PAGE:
Commuters stranded as taxi associations do battle

Commuters have been left stranded amid the Nanduwe and WATA taxi dispute. Picture: Mvuyisi Qomoyi (Facebook supplied)

Commuters have been left stranded amid the Nanduwe and WATA taxi dispute. Picture: Mvuyisi Qomoyi (Facebook supplied)

Published Apr 9, 2024


The war between two Soweto taxi associations, Nancefield-Dube West Taxi Association (Nanduwe) and Witwatersrand Taxi Association (WATA), has forced commuters to seek alternative means of transport since Monday.

This comes as the two associations have been at loggerheads, resulting in taxi violence that has placed the lives of passengers in danger.

Lesiba Mpya, the spokesperson for Gauteng MEC for Transport and Logistics Kedibone Diale-Tlabela, said on Tuesday that the taxi war between Nanduwe and WATA had been an ongoing matter since 2013 and sanctions were continuously imposed to end the war.

“The associations have been in conflict since 2013, prompting different authorities imposing sanctions, from closing ranks and routes, dissolution of executive committees and appointment of administrators to administer the association’s daily admin affairs,” he said.

Seventy-four fatalities have been confirmed by WATA since the start of the conflict in 2013.

Mpya said the routes affected included White City, Mofolo, Mncube Drive in Dube and Orlando West.

Diale-Tlabela held an imbizo with stakeholders last month in Meadowlands Zone 9, Soweto, to control the disputes between the associations.

She explained that the war was incited due to operational permits of pick-up points and routes, including a corruption syndicate that duplicated operational permits. There had also been legal disputes between the parties.

“The court order of the parties might create problems, and we might have more killings happening. The court order favours one over the other. In our consultations, Nanduwe has old court orders that were never implemented, but WATA has court orders, ordering not to be threatened by Nanduwe,” she said.

Diale-Tlabela was in the process of publishing a notice in the provincial gazette indicating her intention to close down taxi ranks and routes affected by Nanduwe and WATA in terms of section 91 of the National Land Transport Act.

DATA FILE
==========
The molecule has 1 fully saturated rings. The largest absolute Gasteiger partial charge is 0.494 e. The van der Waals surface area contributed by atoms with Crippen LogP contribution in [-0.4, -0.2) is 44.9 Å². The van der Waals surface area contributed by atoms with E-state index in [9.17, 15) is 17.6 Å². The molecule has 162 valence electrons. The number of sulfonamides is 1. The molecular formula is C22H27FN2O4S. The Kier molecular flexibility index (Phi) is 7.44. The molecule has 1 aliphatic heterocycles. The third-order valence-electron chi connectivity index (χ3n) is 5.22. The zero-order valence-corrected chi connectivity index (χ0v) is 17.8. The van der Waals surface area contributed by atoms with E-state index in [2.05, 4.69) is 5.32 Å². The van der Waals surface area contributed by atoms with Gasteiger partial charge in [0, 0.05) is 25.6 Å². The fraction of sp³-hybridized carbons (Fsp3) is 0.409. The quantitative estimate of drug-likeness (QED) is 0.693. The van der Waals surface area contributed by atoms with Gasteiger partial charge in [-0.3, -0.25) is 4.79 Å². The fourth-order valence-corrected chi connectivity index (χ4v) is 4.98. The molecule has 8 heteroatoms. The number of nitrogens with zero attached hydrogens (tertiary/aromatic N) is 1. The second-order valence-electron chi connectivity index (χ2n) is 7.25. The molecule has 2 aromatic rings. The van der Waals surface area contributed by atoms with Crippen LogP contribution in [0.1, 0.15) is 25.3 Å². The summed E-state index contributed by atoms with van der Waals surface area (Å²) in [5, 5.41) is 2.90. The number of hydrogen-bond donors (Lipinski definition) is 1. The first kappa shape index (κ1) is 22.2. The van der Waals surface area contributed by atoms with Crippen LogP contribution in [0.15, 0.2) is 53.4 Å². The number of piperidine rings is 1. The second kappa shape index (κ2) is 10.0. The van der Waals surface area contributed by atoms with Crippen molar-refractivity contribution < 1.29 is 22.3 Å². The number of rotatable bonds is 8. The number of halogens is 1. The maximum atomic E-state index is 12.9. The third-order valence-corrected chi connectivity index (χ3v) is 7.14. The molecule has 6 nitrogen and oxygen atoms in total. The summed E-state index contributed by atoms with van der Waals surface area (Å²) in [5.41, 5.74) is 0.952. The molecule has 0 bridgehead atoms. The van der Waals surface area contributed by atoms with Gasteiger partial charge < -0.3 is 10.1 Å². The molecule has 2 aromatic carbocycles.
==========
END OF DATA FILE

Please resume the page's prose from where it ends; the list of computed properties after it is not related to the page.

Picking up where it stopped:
The mother body of the taxi industry, the South African National Taxi Council (Santaco), commented on its role in ending the violence between the two parties.

“Santaco has been engaging with MEC Kedibone Diale-Tlabela on the matter. The provincial government established arbitration process, which the taxi industry is proudly part of.

“Santaco has been actively involved, where the regional leadership engaged our affiliates in an effort to first establish the core issues and possible solutions,” said Santaco Gauteng chairperson Midday Mali.

He added: “There have been resolutions and unfortunately, some members go against resolutions to uphold peace between the two aggrieved parties. Santaco has continued to be deeply involved in efforts to resolve conflict in Soweto.”

Mali said Santaco had requested submissions by other affected taxi associations to shut down operating licences of WATA and Nanduwe to the Gauteng Department of Transport and Roads. The last time a suspension of operation occurred in affected Soweto areas, it lasted for six months during the leadership of Jacob Mamabolo as former MEC of Transport and Logistics.

The Star asked how the department and Santaco would prevent further taxi violence in future, to which Mpya and Mali responded and concurred that conflict management, the rule of law and engagement with the department would resolve taxi disputes.

“What we believe will help avoid potential clashes in the industry, is for the government to speedily award operating licences in time, and equally attend to suspected corruption in the awarding of routes to associations.

“This causes conflict between associations, such as Soweto. There is suspected corruption where associations have awarded rights to operate the same route, which is unacceptable,” said Mali.

The Star

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